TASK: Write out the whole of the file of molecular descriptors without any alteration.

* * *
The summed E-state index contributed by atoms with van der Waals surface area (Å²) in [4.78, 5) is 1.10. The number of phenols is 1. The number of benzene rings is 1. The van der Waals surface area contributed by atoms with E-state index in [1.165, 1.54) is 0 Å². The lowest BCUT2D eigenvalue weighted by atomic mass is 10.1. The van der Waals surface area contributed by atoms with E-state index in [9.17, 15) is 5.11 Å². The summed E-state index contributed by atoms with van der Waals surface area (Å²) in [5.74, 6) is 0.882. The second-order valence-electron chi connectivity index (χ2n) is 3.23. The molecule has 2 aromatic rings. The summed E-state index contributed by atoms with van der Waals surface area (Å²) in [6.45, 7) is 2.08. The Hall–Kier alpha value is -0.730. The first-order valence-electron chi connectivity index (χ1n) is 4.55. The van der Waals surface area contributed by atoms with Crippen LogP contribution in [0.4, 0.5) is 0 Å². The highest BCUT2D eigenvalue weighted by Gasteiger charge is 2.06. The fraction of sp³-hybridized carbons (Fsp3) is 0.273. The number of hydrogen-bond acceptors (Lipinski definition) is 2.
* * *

The summed E-state index contributed by atoms with van der Waals surface area (Å²) in [4.78, 5) is 1.10. The number of phenols is 1. The number of benzene rings is 1. The van der Waals surface area contributed by atoms with E-state index in [1.165, 1.54) is 0 Å². The lowest BCUT2D eigenvalue weighted by atomic mass is 10.1. The van der Waals surface area contributed by atoms with E-state index in [9.17, 15) is 5.11 Å². The summed E-state index contributed by atoms with van der Waals surface area (Å²) in [5.74, 6) is 0.882. The second-order valence-electron chi connectivity index (χ2n) is 3.23. The molecule has 2 aromatic rings. The summed E-state index contributed by atoms with van der Waals surface area (Å²) in [6.45, 7) is 2.08. The Hall–Kier alpha value is -0.730. The first-order valence-electron chi connectivity index (χ1n) is 4.55. The van der Waals surface area contributed by atoms with Crippen LogP contribution in [0.4, 0.5) is 0 Å². The highest BCUT2D eigenvalue weighted by Gasteiger charge is 2.06. The fraction of sp³-hybridized carbons (Fsp3) is 0.273. The number of hydrogen-bond acceptors (Lipinski definition) is 2.